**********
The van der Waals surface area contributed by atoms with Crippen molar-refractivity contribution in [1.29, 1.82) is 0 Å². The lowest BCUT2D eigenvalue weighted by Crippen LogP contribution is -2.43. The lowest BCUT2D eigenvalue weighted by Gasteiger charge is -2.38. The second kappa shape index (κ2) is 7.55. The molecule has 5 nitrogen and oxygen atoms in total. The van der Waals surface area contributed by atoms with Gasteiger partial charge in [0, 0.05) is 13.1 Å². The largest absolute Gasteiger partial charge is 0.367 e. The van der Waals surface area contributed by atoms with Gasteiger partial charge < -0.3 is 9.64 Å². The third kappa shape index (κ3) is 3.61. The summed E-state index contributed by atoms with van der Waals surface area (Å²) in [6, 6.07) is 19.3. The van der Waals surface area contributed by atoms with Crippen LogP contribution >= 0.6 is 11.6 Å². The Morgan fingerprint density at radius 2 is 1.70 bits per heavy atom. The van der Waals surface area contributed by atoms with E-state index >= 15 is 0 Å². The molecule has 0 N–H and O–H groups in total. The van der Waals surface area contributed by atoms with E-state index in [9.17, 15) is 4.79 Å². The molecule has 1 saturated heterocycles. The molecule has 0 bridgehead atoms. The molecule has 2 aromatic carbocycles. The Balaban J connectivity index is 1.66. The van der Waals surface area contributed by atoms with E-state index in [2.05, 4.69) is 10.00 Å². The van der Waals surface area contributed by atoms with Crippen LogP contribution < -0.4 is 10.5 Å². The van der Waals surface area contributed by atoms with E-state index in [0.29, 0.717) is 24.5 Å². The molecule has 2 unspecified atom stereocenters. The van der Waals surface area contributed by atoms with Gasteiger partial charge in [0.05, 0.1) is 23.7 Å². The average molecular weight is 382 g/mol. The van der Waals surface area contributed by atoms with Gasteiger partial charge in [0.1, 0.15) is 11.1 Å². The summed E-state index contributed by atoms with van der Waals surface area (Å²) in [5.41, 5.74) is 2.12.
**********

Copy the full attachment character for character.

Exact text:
The van der Waals surface area contributed by atoms with Crippen molar-refractivity contribution in [1.29, 1.82) is 0 Å². The lowest BCUT2D eigenvalue weighted by Crippen LogP contribution is -2.43. The lowest BCUT2D eigenvalue weighted by Gasteiger charge is -2.38. The second kappa shape index (κ2) is 7.55. The molecule has 5 nitrogen and oxygen atoms in total. The van der Waals surface area contributed by atoms with Gasteiger partial charge in [0, 0.05) is 13.1 Å². The largest absolute Gasteiger partial charge is 0.367 e. The van der Waals surface area contributed by atoms with Gasteiger partial charge < -0.3 is 9.64 Å². The third kappa shape index (κ3) is 3.61. The summed E-state index contributed by atoms with van der Waals surface area (Å²) in [6, 6.07) is 19.3. The van der Waals surface area contributed by atoms with Crippen LogP contribution >= 0.6 is 11.6 Å². The Morgan fingerprint density at radius 2 is 1.70 bits per heavy atom. The van der Waals surface area contributed by atoms with E-state index >= 15 is 0 Å². The molecule has 0 N–H and O–H groups in total. The van der Waals surface area contributed by atoms with E-state index in [9.17, 15) is 4.79 Å². The molecule has 1 saturated heterocycles. The molecule has 0 bridgehead atoms. The molecule has 2 aromatic carbocycles. The Balaban J connectivity index is 1.66. The van der Waals surface area contributed by atoms with E-state index in [2.05, 4.69) is 10.00 Å². The van der Waals surface area contributed by atoms with Crippen LogP contribution < -0.4 is 10.5 Å². The van der Waals surface area contributed by atoms with E-state index in [0.29, 0.717) is 24.5 Å². The molecule has 2 unspecified atom stereocenters. The van der Waals surface area contributed by atoms with Gasteiger partial charge in [0.05, 0.1) is 23.7 Å². The average molecular weight is 382 g/mol. The van der Waals surface area contributed by atoms with Gasteiger partial charge in [0.1, 0.15) is 11.1 Å². The summed E-state index contributed by atoms with van der Waals surface area (Å²) in [5.41, 5.74) is 2.12.